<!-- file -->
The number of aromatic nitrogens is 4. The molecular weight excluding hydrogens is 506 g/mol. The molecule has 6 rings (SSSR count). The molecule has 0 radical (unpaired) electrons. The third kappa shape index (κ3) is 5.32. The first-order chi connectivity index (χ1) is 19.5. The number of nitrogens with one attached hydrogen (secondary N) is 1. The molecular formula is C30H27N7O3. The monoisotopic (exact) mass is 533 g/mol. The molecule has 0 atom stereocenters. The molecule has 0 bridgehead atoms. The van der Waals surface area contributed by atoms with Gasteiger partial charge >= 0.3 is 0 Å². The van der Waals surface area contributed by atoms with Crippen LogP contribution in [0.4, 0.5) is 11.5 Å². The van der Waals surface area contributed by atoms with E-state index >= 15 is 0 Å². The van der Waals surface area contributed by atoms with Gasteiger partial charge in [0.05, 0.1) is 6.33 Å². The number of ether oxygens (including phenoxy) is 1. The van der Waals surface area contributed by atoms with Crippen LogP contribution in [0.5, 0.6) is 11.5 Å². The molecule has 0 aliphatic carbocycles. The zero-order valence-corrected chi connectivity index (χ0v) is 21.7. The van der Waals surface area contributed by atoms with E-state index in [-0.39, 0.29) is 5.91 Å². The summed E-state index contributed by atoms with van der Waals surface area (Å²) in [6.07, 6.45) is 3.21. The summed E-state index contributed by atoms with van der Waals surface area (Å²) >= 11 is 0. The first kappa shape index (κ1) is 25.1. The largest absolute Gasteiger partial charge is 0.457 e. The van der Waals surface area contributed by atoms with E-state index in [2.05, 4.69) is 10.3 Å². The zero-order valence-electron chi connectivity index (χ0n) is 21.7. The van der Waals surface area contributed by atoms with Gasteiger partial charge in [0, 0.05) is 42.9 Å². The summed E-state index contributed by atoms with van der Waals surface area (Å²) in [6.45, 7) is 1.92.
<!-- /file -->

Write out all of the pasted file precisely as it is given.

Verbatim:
The number of aromatic nitrogens is 4. The molecular weight excluding hydrogens is 506 g/mol. The molecule has 6 rings (SSSR count). The molecule has 0 radical (unpaired) electrons. The third kappa shape index (κ3) is 5.32. The first-order chi connectivity index (χ1) is 19.5. The number of nitrogens with one attached hydrogen (secondary N) is 1. The molecular formula is C30H27N7O3. The monoisotopic (exact) mass is 533 g/mol. The molecule has 0 atom stereocenters. The molecule has 0 bridgehead atoms. The van der Waals surface area contributed by atoms with Gasteiger partial charge >= 0.3 is 0 Å². The van der Waals surface area contributed by atoms with Crippen LogP contribution in [0.4, 0.5) is 11.5 Å². The van der Waals surface area contributed by atoms with E-state index >= 15 is 0 Å². The van der Waals surface area contributed by atoms with Gasteiger partial charge in [0.05, 0.1) is 6.33 Å². The number of ether oxygens (including phenoxy) is 1. The van der Waals surface area contributed by atoms with Crippen LogP contribution in [0.5, 0.6) is 11.5 Å². The molecule has 0 aliphatic carbocycles. The zero-order valence-corrected chi connectivity index (χ0v) is 21.7. The van der Waals surface area contributed by atoms with E-state index in [-0.39, 0.29) is 5.91 Å². The summed E-state index contributed by atoms with van der Waals surface area (Å²) in [6.07, 6.45) is 3.21. The summed E-state index contributed by atoms with van der Waals surface area (Å²) >= 11 is 0. The first kappa shape index (κ1) is 25.1. The largest absolute Gasteiger partial charge is 0.457 e. The van der Waals surface area contributed by atoms with E-state index in [2.05, 4.69) is 10.3 Å². The zero-order valence-electron chi connectivity index (χ0n) is 21.7. The van der Waals surface area contributed by atoms with Gasteiger partial charge in [0, 0.05) is 42.9 Å². The summed E-state index contributed by atoms with van der Waals surface area (Å²) in [6.45, 7) is 1.92.